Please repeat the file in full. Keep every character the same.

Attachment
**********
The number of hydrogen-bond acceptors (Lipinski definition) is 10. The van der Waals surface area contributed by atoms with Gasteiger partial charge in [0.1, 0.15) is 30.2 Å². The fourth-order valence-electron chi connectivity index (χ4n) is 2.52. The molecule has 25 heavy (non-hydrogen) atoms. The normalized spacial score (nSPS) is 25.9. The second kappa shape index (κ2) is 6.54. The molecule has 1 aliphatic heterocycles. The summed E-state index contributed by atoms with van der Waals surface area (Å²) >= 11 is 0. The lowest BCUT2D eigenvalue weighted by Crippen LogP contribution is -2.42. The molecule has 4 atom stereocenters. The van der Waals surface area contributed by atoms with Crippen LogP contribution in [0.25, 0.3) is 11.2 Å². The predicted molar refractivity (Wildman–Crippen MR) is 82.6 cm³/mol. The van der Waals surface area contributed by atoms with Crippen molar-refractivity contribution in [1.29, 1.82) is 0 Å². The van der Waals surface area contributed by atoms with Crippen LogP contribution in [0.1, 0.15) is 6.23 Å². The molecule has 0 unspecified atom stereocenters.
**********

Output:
The number of hydrogen-bond acceptors (Lipinski definition) is 10. The van der Waals surface area contributed by atoms with Gasteiger partial charge in [0.1, 0.15) is 30.2 Å². The fourth-order valence-electron chi connectivity index (χ4n) is 2.52. The molecule has 25 heavy (non-hydrogen) atoms. The normalized spacial score (nSPS) is 25.9. The second kappa shape index (κ2) is 6.54. The molecule has 1 aliphatic heterocycles. The summed E-state index contributed by atoms with van der Waals surface area (Å²) >= 11 is 0. The lowest BCUT2D eigenvalue weighted by Crippen LogP contribution is -2.42. The molecule has 4 atom stereocenters. The van der Waals surface area contributed by atoms with Crippen LogP contribution in [0.25, 0.3) is 11.2 Å². The predicted molar refractivity (Wildman–Crippen MR) is 82.6 cm³/mol. The van der Waals surface area contributed by atoms with Crippen molar-refractivity contribution in [1.29, 1.82) is 0 Å². The van der Waals surface area contributed by atoms with Crippen LogP contribution in [0.1, 0.15) is 6.23 Å². The molecule has 0 unspecified atom stereocenters.